Outokumpu Oyj’s bid for ThyssenKrupp AG’s Inoxum unit won European Union approval after it agreed to sell an Italian steel mill.
Outokumpu’s offer to sell Inoxum’s stainless steel production facility at Terni and several European service centers alleviates concerns the deal might allow the companies raise prices of cold-rolled steel products, the Brussels-based European Commission said in an e-mailed statement today.
“The divestment of the Italian Terni plant ensures that the creation of a new European market leader will not be detrimental for consumers and businesses in Europe,” EU Competition Commissioner Joaquin Almunia said in the statement.
The Espoo, Finland-based steelmaker agreed to buy Inoxum on Jan. 31 in a deal valuing the German unit at about 2.7 billion euros ($3.5 billion.) The EU conditions also include an option for the plant’s buyer to purchase Terni’s forge and a bright-annealing production line.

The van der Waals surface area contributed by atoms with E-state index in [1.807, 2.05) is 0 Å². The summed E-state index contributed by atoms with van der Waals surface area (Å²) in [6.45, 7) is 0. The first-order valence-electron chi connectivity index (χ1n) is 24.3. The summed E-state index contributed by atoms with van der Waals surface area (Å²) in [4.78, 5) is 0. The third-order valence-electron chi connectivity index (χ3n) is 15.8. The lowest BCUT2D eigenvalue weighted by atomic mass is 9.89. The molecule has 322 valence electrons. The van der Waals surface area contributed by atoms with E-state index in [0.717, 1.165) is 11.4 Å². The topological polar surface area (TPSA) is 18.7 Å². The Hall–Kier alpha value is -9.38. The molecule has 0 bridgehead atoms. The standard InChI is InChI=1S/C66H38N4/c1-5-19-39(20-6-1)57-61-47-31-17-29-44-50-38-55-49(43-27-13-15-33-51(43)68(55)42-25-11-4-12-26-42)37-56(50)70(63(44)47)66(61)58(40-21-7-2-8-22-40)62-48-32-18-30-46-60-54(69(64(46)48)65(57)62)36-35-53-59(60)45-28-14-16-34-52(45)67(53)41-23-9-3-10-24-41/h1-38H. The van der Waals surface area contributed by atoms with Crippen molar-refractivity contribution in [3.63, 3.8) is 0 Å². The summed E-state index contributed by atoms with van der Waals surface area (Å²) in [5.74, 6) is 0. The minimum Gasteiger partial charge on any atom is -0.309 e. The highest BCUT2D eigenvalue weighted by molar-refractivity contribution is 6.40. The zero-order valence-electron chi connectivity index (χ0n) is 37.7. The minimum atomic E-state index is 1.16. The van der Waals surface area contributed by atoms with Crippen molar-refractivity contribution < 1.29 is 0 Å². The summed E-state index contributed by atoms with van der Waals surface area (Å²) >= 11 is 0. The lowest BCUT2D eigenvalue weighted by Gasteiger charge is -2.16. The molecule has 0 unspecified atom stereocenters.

Outokumpu will finalize the deal by the end of 2012 and had six months to make the planned divestments, the company said in a statement. Mika Seitovirta, the company’s chief executive officer, said the transaction would generate yearly savings of around 200 million euros.
“New Outokumpu can achieve significantly improved capacity-utilization rates, we will have an expanded presence in growth markets outside Europe and the widest product offering to serve our customers even better,” Seitovirta said.
Outokumpu rose to its highest in a month, trading up 6.1 percent to 0.78 euros at 1:38 p.m. in Helsinki.
Heinrich Hiesinger, ThyssenKrupp’s CEO, said in a statement that the sale of Inoxum was an important step in his company’s strategy to be a diversified industrial group and reduced its net debt.
Hiesinger plans to transform the company by building up its technologies division. He is cutting ThyssenKrupp’s divisions from eight to five by selling Inoxum, Steel Americas and combining its Plant Technology and Marine Systems businesses into a unit called Industrial Solutions.